Small problem when overloading member functions...

Jack Diederich jack at performancedrivers.com
Wed Jan 8 22:05:15 CET 2003


On Wed, Jan 08, 2003 at 12:34:01PM -0800, Sean wrote:
> I'm a little new to the language, so please excuse me if I'm missing
> something obvious.  I've run into (what looks like) a strange
> inconsistency in the language.  Anyway, I have a setup where I
> initialize a class object within another class, and then have to
> overload one of the new object's functions:
> 
> BEGIN SAMPLE CODE:
> 
> class A:
>   def __init__(self):
>     pass
>     
>   def setFunction(self, fromFunc, toFunc):
>     fromFunc = toFunc
>     
>   def myPrint(self):
>     print 'Old'  
> 
> 
> class myClass:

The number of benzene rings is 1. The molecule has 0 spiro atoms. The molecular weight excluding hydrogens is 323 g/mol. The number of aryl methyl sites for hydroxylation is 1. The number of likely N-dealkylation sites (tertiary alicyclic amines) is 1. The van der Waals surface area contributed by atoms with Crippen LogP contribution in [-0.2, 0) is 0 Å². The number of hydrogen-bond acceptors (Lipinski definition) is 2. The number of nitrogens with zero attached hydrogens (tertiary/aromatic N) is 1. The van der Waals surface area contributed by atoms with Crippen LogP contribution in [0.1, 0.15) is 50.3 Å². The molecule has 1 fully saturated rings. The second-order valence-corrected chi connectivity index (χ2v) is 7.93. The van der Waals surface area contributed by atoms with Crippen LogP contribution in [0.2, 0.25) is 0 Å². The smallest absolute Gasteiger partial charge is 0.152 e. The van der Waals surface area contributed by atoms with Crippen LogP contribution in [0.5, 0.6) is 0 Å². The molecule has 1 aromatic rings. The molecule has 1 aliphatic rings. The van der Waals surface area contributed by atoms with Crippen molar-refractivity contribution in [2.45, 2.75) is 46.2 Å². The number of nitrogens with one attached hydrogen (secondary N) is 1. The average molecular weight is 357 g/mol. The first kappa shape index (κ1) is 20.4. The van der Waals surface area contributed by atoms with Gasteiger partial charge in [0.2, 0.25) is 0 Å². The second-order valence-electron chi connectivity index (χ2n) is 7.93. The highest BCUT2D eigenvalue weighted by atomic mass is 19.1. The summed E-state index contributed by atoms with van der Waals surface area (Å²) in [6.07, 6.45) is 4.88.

>   def __init__(self):
>     a = A()
> 
>     #a.setFunction(a.myPrint, self.newPrint)
>     a.myPrint = self.newPrint
> 
>     a.myPrint()
> 
>   def newPrint(self):
>     print 'New'
> 
> 
> b = myClass()
> 
> 
> END SAMPLE CODE
> 
> The code above works fine, and prints out 'New' like it should. 
> However, when I try to use the commented line (a.setFunction...)
> instead of (a.myPrint = self.newPrint), the a.myPrint function is not
> getting overloaded and still prints out 'Old'.  It seems to me that
> since I'm passing both method instance objects to a.setFunction(),
> there should be no problem overloading them.  Is there a way I can do
> this with a function call?  It's important for this system to have a
> generic method for overloading functions...


The effect you are going for is regular inheritence,

class A:
  def __init__(self):
    self.myPrint()

  def myPrint(self):
    print 'Old'

class myClass(A):
  def __init__(self):
    A.__init__(self)
    
  def myPrint(self):
    print 'New'

b = myClass()
g = A()

will print
New
Old

-jackdied





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